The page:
Spanish tax residents are taxed on all worldwide income which is not included as part of the savings income. This includes income from employment (salary or contracts), pensions, rental income and potentially income from gambling.

The Spanish income tax has two parts: National Tax and a Regional Tax. Typically, each amount is the same. There may be regional variations which makes contacting Maria a good idea.

  • For income up to €12,450 19%
  • From €12,451-€20,200 24%
  • From €20,201-€35,200 30%
  • From €35,201-€60,000 37%
  • From €60,001-€300,000 45%
  • Income over €300,000 47%

If you file within 6 months of obtaining residency, the Beckham Law can reduce your tax rate to a flat 24% for up to 5 years. Maria is best able to advise you on the local Comunidades Autonomas and file the necessary paperwork.

Spanish Tax Personal Allowance #

If you are a Spanish tax resident, you will receive a personal allowance for your Spanish income tax (from savings and general income). As an example, for Spanish tax years 2022 and 2023, there was a basic personal allowance of

  • €5,550 for people under 65 years of age.
  • €6,700 for people between 65-75 years of age
  • €8,100 for people over 75 years of age.

There are also other allowances including

  • disability
  • married couple
  • children (depends on the number of children under age 25 living with you)
    • 1st child €2,400
    • 2nd child €2,700
    • 3rd child €4,000
    • 4th child €4,500
    • each additional child if under 3 years of age €2,800

There may be regional variations. We recommend contacting Maria Garcia for clarity and to assist in filing to appropriate forms as needed.

Tax on Income on Savings #

Your saving income includes any income from:

  • Interest
  • Dividend payments
  • Life Assurance Policies
  • Annuities
  • Gains from the sale or transfer of assets

Spanish tax rates on savings income (from 2023 and will be revised)

  • Income up to €6,000: 19%
  • From €6,000-€50,000: 21%
  • From €50,001-€200,000: 23%
  • From €200,001-€300,000: 27%
  • Over €300,000: 28%

Spanish Tax on US Pensions - Retirees #

The US has a tax treaty agreement with Spain. This avoids double taxation issues. In certain cases, foreigners may face double taxation for the income they obtain from abroad and within Spanish territory. Income sources are taxable when the individual is a resident in a foreign country. Short-term visitors do not need to look for a tax treaty or fill in tax returns.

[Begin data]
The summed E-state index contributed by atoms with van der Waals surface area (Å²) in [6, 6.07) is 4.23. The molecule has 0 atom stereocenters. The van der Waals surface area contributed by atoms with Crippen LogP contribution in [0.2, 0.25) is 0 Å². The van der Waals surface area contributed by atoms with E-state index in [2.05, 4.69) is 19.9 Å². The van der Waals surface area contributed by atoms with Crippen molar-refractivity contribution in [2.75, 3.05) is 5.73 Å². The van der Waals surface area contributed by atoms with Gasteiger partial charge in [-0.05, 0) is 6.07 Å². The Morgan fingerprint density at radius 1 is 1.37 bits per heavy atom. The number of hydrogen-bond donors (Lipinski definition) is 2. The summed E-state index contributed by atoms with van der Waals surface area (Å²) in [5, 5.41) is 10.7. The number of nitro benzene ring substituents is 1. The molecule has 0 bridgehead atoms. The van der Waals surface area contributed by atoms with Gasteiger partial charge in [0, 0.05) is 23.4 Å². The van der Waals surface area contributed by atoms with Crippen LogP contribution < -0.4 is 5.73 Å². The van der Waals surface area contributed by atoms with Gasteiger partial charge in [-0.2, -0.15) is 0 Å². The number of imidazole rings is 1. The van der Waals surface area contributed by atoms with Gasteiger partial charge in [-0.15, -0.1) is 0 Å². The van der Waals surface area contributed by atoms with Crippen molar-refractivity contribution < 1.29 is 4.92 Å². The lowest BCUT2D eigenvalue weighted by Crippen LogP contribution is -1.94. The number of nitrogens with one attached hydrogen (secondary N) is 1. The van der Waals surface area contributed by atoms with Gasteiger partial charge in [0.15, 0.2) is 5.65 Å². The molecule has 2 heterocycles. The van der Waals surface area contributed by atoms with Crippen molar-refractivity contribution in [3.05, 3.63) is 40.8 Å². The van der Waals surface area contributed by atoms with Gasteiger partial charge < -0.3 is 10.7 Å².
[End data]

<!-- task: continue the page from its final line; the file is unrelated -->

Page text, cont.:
When a foreign retiree faces a double taxation issue, the Spanish government will be the resident country to facilitate resolution. It is typically made via deduction or exemption. For clarification and to have a Spain lawyer who specializes in tax, we recommend Maria Garcia. You can email her directly >> Email link for direct access to Maria.

For more on the US-Spain Tax Treaty, click here >> Link to IRS website for treaty and more.

Happy Elder Couple

Spain - Wealth Tax #

Much is discussed about the wealth tax. In the U.S., a wealth tax has never been implemented. We can argue the pros and cons but, for this article, we want you to understand that Spain, France, Norway and Switzerland do. This tax is designed specifically for people who hold significant worldwide wealth, but are resident in Spain. This has pushed wealthy individuals to live in Spain on the 90 day rule with no residency.

The tax amount is calculated against the declared worldwide assets held after a tax-free allowance of €700,000, (from 2024, €3,000,000 when you are a tax resident in the Balearic Islands). This allowances also applies for non-resident in Spain. Spain does not recognize Foreign Trusts as a financial instrument, in most cases. You will need to understand your tax treatment in Spain.

The tax does not exceed 60% of your annual income but that can still take quite a chunk if you are not familiar with paying this every year. According to European Tax Blog, "A key difference in tax treatment is that non-residents cannot apply the so-called “tax shield”. Basically, the “tax shield” allows Spanish-resident taxpayers to reduce their Wealth Tax liability (by up to 80%) so that the sum of what they have to pay in Personal Income Tax and Wealth Tax does not exceed 60% of their annual income. In principle, this rule is not applicable to non-Spanish residents, who are not liable for Personal Income Tax in Spain. In a recent decision (appeal no. 432/2020), the High Court of Justice of the Balearic Islands ruled, based on the CJEU’s case law, that preventing non-residents from applying the joint limit for Personal Income Tax and Wealth Tax also constitutes unlawful discrimination that is forbidden by the EU law."

If you want to live in Spain full-time and want to structure your assets. Here's a link to see Spain's list of jurisdictions where you will have issues with the Spanish tax authorities if you hold any assets or interests in companies >> List of Non-Cooperative Jurisdictions. For a more comprehensive conversation, we recommend you reach out to Maria Garcia, a tax attorney who specializes in international tax law. She is able to provide reliable advice and file any paperwork needed in coordination with your US accountant. To learn more about Maria's law firm, click here >> MG Abogados.

MG Abogados - Maria Garcia


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9 April, 2024